Volume Two focuses on routines using billets. Numerous switches and peeks are explained. The final routine is a five-part divination. Volume Three is devoted to routines using playing cards, specifically routines in which the mentalist divines cards that have been selected from a thoroughly shuffled deck. These routines incorporate a familiar card-cheating stratagem used in a very clever way.

All the routines in the Completely Mental volumes are completely thought out performance pieces, and as such they will be of most use to the experienced mentalist. These are not particularly easy routines; in addition to a strong stage presence the performer will also need mental and digital dexterity. But the material is top-notch, extremely clever and well constructed. All three volumes of the Completely Mental series are worth your serious consideration.

Blood, Sweat, and Pinky Breaks By Magnus

Magnus is a young man who, since age 14, has made his living as a close-up magician. In 1997 he suffered an injury which has temporarily sidelined his performing career. In Blood, Sweat, and Pinky Breaks he gives the nuts-and-bolts information that you need to know if you want to make a living from magic.

The specific venue discussed in this book is restaurant magic, and Magnus makes excellent suggestions on what type of venues to approach, how to make the sale to the general manager of the restaurant, how to deal with the service staff, and how to deal with the customers. In addition, there is also a section on how to work private parties.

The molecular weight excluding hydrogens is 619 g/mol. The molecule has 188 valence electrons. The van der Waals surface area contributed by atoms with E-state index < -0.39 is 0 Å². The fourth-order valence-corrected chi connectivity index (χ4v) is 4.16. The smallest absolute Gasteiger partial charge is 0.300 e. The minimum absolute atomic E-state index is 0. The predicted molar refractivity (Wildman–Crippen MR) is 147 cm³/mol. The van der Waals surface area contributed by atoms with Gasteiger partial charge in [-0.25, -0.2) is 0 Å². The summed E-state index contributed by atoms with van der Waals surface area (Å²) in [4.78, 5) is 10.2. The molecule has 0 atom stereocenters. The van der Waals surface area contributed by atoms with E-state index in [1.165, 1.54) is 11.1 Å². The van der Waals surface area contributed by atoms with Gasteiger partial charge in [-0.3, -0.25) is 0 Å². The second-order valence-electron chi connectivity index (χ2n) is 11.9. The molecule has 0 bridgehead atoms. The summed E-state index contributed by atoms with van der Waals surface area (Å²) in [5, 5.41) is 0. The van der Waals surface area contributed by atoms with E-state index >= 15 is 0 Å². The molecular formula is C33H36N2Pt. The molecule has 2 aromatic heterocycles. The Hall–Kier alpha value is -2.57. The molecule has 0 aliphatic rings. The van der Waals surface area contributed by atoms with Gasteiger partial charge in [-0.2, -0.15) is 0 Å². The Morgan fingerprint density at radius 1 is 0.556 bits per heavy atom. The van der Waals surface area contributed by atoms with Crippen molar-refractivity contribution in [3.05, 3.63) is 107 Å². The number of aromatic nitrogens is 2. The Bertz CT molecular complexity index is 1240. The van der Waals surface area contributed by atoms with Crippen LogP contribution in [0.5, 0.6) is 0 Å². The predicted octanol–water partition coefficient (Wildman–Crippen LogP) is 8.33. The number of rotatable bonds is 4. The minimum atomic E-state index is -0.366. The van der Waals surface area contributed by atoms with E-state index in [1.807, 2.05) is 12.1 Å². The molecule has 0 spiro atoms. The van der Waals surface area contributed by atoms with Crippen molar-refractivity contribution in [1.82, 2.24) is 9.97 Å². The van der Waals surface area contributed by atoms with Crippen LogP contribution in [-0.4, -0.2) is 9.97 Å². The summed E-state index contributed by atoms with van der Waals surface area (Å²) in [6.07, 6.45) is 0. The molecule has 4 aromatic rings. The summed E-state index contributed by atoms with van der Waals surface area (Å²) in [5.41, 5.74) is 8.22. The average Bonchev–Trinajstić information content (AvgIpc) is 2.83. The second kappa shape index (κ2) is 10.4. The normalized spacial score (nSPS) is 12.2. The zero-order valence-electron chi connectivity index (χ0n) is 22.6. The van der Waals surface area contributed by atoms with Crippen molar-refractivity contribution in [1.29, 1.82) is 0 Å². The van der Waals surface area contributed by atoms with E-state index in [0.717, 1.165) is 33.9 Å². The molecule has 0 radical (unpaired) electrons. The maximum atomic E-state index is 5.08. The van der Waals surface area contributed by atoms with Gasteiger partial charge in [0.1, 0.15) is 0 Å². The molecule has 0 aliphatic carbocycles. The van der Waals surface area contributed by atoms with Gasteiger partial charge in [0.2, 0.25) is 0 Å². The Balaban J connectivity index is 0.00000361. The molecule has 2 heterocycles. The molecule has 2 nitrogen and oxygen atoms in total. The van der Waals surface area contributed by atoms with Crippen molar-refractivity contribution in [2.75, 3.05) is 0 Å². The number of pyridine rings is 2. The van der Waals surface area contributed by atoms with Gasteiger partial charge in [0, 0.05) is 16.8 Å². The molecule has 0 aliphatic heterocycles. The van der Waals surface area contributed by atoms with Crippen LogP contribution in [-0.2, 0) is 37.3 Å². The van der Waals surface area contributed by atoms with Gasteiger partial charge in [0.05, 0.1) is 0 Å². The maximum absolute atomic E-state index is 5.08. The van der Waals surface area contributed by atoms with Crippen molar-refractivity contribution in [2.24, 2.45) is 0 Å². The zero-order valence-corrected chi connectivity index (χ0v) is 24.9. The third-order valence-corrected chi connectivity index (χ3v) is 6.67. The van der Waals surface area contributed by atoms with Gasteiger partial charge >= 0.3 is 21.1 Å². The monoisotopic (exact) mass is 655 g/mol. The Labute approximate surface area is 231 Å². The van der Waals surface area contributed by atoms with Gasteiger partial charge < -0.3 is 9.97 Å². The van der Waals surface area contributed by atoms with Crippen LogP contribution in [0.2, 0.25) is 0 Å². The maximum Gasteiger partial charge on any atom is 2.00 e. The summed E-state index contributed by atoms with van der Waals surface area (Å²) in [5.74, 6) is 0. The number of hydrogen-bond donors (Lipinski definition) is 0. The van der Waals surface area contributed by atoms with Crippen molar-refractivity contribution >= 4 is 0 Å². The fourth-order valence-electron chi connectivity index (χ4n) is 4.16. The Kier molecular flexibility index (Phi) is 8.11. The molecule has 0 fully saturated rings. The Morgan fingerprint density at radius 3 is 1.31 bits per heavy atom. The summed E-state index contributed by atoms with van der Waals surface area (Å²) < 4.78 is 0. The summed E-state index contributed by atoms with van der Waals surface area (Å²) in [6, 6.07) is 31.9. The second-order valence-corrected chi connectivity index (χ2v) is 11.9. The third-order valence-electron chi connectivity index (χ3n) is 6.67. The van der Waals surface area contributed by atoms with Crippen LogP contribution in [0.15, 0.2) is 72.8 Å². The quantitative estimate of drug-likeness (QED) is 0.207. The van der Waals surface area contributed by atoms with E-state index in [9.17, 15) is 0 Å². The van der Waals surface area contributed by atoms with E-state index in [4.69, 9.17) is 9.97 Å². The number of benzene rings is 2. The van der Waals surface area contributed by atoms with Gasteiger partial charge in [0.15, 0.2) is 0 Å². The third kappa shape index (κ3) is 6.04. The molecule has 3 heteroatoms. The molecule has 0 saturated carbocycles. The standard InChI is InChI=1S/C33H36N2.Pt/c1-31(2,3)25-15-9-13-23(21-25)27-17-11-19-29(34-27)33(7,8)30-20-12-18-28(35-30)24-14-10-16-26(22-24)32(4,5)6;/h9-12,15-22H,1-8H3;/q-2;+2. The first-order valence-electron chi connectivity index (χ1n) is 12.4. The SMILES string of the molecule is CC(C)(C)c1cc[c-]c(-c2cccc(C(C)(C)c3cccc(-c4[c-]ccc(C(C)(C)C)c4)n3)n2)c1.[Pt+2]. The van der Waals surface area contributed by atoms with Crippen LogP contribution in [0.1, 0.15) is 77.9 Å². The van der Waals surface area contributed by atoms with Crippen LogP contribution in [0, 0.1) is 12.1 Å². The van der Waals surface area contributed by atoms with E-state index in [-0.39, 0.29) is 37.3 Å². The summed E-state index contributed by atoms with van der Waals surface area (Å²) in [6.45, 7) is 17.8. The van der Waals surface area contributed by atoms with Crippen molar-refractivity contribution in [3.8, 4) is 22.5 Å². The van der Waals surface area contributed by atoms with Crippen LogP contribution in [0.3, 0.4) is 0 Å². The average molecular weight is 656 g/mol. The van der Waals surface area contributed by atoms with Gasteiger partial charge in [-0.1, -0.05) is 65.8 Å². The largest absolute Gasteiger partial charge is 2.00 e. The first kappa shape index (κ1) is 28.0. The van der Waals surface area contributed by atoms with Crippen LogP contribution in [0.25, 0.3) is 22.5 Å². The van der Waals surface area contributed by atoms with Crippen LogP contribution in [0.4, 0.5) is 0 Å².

I liked this book very much. The advice is practical and is presented in a no-nonsense way. Many magicians who are good performers and entertainers have no business sense whatsoever. Blood, Sweat, and Pinky Breaks will get you headed in the right direction. I recommend it.

Chicken Ala Card By Gerry Frenette

John Moehring loaned me his copy of Magic Christian's excellent German language book, J. N. Hofzinser: NonPlus Ultra (See "It's Not English, But." in last month's Marketplace). The book is full of surprises, but for me the most amazing revelation was that Hofzinser was the first magician to pull a folded-up card out of the rear end of a rubber chicken. Apparently, Hofzinser had improvised the trick at a dinner party. He had had a card selected, signed and returned to the deck. Suddenly, Madame Hofzinser knocked over a glass of wine, and during the ensuing distraction Hofzinser folded up the card and shoved it into the small squab which had just been placed in front of him. When the commotion died down, Hofzinser showed his hands empty, reached into the backside of the squab, and delicately plucked out the card. The dinner guests went wild. The trick was immediately added to Hofzinser's salon show, using a ceramic chicken instead of a real squab.

(At this point I should mention that I neither read nor speak the German language, so I'm sort of guessing at the actual description in the J. N. Hofzinser: Non Plus Ultra book. I called Richard Hatch for confirmation, but he kept laughing and dropping the phone, so I'm not sure if I have translated this correctly.)

Anyway, I mention all this because it's possible that you have wanted to add this classic (and classy) effect to your stand-up repertoire. If so, you're in luck, because Canada's Gerry Frenette has created a routine and assembled all the props to allow you to do just that.